Saturday, September 26, 2009

An Orthodox, Masorti and Reform Rabbi discuss Yom Kippur

I came across this feature on Yom Kippur in the Jerusalem Post back in 1999. It comprises of articles by an Orthodox (Saul Berman), Conservative (Yosef Kleiner) and Reform (Michael Marmur) Rabbi on Yom Kippur.

Ten years on its still part of my preparation for the Yamim Noraim.


Berman: Observing the fast of Yom Kippur properly means being ready to ask ourselves hard questions about how we usually arrange for our physical comforts, and about whether we acquire and allocate our resources ethically and honestly. Observing Yom Kippur demands that we confront the truth about our intimate relationships, so that holiness and ethical values, not just pleasure, can be furthered in every aspect of our lives.
Kleiner:Let us remember the first question in the Torah. It is God asking the first human being: “Adam, ayeka? (Human being, where are you?) Teshuva, as a response, is an answer to that very first question… “Where are you? Where have your actions taken you? Have you made any progress in taking your share of responsibility toward Creation?” And response demands return – looking back and evaluating. Enquiring and digging into our most profound selves. Returning to our last point of departure, trying to understand whether we have forged ahead or wandered around in a circle – or, indeed, walked backward.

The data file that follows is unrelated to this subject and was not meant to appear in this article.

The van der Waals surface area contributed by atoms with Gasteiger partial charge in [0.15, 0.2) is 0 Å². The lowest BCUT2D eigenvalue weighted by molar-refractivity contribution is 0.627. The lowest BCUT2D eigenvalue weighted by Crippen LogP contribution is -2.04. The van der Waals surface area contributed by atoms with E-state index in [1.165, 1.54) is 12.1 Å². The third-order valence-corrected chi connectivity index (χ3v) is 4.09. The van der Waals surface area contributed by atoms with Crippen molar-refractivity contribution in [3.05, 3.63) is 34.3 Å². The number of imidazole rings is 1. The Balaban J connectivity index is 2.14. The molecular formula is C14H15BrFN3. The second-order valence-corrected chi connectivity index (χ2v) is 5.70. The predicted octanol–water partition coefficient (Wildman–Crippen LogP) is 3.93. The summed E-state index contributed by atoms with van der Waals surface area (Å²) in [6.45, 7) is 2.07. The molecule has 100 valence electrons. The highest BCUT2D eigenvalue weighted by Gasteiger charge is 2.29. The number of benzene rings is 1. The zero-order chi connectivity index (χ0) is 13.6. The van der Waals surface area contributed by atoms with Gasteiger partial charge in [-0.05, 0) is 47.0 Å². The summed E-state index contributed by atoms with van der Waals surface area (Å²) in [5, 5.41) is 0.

Marmur: My own personal version of preparation for Yom Kippur always begins with a sense of how absurd and limited I am, and how grand I pretend to be…I try to bring to mind the inadequacies and the errors, the times when I was angry instead of smart, and when I was clever instead of genuine.


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